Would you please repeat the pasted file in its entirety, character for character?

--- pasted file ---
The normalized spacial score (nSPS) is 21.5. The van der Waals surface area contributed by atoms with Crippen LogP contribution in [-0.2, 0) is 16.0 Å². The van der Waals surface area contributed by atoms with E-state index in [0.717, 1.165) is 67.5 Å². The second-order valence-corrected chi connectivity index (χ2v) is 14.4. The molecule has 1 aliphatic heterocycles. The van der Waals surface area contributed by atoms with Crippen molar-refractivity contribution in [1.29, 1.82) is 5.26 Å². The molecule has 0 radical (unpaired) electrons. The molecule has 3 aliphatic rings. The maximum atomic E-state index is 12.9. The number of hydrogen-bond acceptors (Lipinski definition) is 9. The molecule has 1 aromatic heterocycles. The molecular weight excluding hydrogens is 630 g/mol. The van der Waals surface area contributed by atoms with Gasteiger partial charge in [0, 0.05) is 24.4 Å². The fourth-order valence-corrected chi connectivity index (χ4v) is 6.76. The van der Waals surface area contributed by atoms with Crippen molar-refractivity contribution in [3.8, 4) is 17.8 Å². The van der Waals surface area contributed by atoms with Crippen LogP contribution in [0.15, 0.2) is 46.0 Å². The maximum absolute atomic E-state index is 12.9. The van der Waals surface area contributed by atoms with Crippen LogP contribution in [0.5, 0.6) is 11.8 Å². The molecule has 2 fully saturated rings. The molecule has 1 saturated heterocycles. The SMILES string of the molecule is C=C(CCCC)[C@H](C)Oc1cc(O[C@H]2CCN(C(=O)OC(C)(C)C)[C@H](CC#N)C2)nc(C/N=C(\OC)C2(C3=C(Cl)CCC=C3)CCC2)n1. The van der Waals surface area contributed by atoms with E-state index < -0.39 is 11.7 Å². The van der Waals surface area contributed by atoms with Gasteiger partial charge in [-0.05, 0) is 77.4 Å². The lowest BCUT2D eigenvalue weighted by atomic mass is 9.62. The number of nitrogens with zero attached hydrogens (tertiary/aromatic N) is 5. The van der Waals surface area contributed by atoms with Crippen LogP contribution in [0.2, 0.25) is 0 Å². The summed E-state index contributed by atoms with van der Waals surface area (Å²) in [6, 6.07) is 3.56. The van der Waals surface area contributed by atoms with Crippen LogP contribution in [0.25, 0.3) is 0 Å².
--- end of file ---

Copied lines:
The normalized spacial score (nSPS) is 21.5. The van der Waals surface area contributed by atoms with Crippen LogP contribution in [-0.2, 0) is 16.0 Å². The van der Waals surface area contributed by atoms with E-state index in [0.717, 1.165) is 67.5 Å². The second-order valence-corrected chi connectivity index (χ2v) is 14.4. The molecule has 1 aliphatic heterocycles. The van der Waals surface area contributed by atoms with Crippen molar-refractivity contribution in [1.29, 1.82) is 5.26 Å². The molecule has 0 radical (unpaired) electrons. The molecule has 3 aliphatic rings. The maximum atomic E-state index is 12.9. The number of hydrogen-bond acceptors (Lipinski definition) is 9. The molecule has 1 aromatic heterocycles. The molecular weight excluding hydrogens is 630 g/mol. The van der Waals surface area contributed by atoms with Gasteiger partial charge in [0, 0.05) is 24.4 Å². The fourth-order valence-corrected chi connectivity index (χ4v) is 6.76. The van der Waals surface area contributed by atoms with Crippen molar-refractivity contribution in [3.8, 4) is 17.8 Å². The van der Waals surface area contributed by atoms with Crippen LogP contribution in [0.15, 0.2) is 46.0 Å². The maximum absolute atomic E-state index is 12.9. The van der Waals surface area contributed by atoms with Crippen LogP contribution in [0.5, 0.6) is 11.8 Å². The molecule has 2 fully saturated rings. The molecule has 1 saturated heterocycles. The SMILES string of the molecule is C=C(CCCC)[C@H](C)Oc1cc(O[C@H]2CCN(C(=O)OC(C)(C)C)[C@H](CC#N)C2)nc(C/N=C(\OC)C2(C3=C(Cl)CCC=C3)CCC2)n1. The van der Waals surface area contributed by atoms with E-state index < -0.39 is 11.7 Å². The van der Waals surface area contributed by atoms with Gasteiger partial charge in [-0.05, 0) is 77.4 Å². The lowest BCUT2D eigenvalue weighted by atomic mass is 9.62. The number of nitrogens with zero attached hydrogens (tertiary/aromatic N) is 5. The van der Waals surface area contributed by atoms with Crippen LogP contribution in [0.2, 0.25) is 0 Å². The summed E-state index contributed by atoms with van der Waals surface area (Å²) in [6, 6.07) is 3.56. The van der Waals surface area contributed by atoms with Crippen LogP contribution in [0.25, 0.3) is 0 Å².